Friday, July 13, 2012
The Story of Earth by Robert M. Hazen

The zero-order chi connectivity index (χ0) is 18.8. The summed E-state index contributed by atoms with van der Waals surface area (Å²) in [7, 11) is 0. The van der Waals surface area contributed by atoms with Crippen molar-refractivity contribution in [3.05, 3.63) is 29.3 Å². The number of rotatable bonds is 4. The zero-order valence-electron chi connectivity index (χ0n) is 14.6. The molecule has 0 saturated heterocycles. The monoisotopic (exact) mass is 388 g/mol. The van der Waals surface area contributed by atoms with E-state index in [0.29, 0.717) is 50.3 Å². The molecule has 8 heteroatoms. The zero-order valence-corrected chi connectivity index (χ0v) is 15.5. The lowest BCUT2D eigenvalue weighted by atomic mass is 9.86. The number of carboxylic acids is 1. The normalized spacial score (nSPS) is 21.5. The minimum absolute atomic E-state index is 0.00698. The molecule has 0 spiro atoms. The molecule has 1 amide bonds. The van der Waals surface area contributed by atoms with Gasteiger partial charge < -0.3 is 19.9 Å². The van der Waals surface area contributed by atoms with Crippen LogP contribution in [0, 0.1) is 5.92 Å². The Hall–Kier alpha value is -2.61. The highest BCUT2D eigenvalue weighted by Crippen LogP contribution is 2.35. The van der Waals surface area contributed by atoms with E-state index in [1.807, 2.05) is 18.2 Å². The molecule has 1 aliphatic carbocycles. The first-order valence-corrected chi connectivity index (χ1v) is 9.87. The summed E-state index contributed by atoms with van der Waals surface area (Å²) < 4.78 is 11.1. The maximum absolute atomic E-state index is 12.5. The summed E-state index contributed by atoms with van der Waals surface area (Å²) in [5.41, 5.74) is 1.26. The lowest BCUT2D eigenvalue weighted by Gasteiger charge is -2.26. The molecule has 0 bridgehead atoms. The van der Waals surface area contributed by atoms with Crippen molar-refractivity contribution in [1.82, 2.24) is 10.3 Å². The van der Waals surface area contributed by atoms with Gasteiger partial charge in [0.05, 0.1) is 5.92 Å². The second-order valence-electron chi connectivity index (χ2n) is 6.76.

THE STORY OF EARTH by Robert Hazen, as read by Walter Dixon, is a broad brush all-encompassing history of the Earth over four and a half billion years. It's an ambitious project that to young-Earth creationists would be labeled a "tour de farce." If you believe the Earth is only 6000 years old, as many Christians contend, this is the book you need to hear. Not only will you be overwhelmed by evidence to the contrary, but you'll learn about how chemistry and geology support the other sciences in arriving at timelines. Good luck debunking practically everything here, clocking in at ten hours on audio. Which is easier to believe (in accordance with Occam's Razor): that God created the universe with apparent age at every conceivable level to fool mankind (in order to maintain a literal interpretation of Genesis)...or to believe that Genesis was allegorical (like Revelations,) written for people at that time to understand, and that the Big Bang (which science cannot explain) was the original and only act of Creation? Just a thought. The book is not about religion, per se, it is about evolution in all its forms. (God cannot be proven to exist by science, either. That is faith.) Where scientific evidence is lacking, as with the alternate contention that the dinosaurs died due to volcanism, such theories are stated as theories, with reasoning that is not put forth as conclusive. Interesting, and not particularly didactic, the book is non-fiction. If you want fiction, try HEAVEN'S WAR, an odd title by David S. Goyer and Michael Cassutt about what astronomers think is an approaching near-Earth asteroid that turns about to be an alien-controlled robot spaceship intent on kidnapping scientists for a cosmic adventure and rescue mission. Twist is, they need our help! (Can you say "bailout?") Narrator Joe J. Thomas dramatizes the characters with accents and personalizations, but this novel is more about space opera a la Star Wars than anything else. Just more literate perhaps, and for older listeners.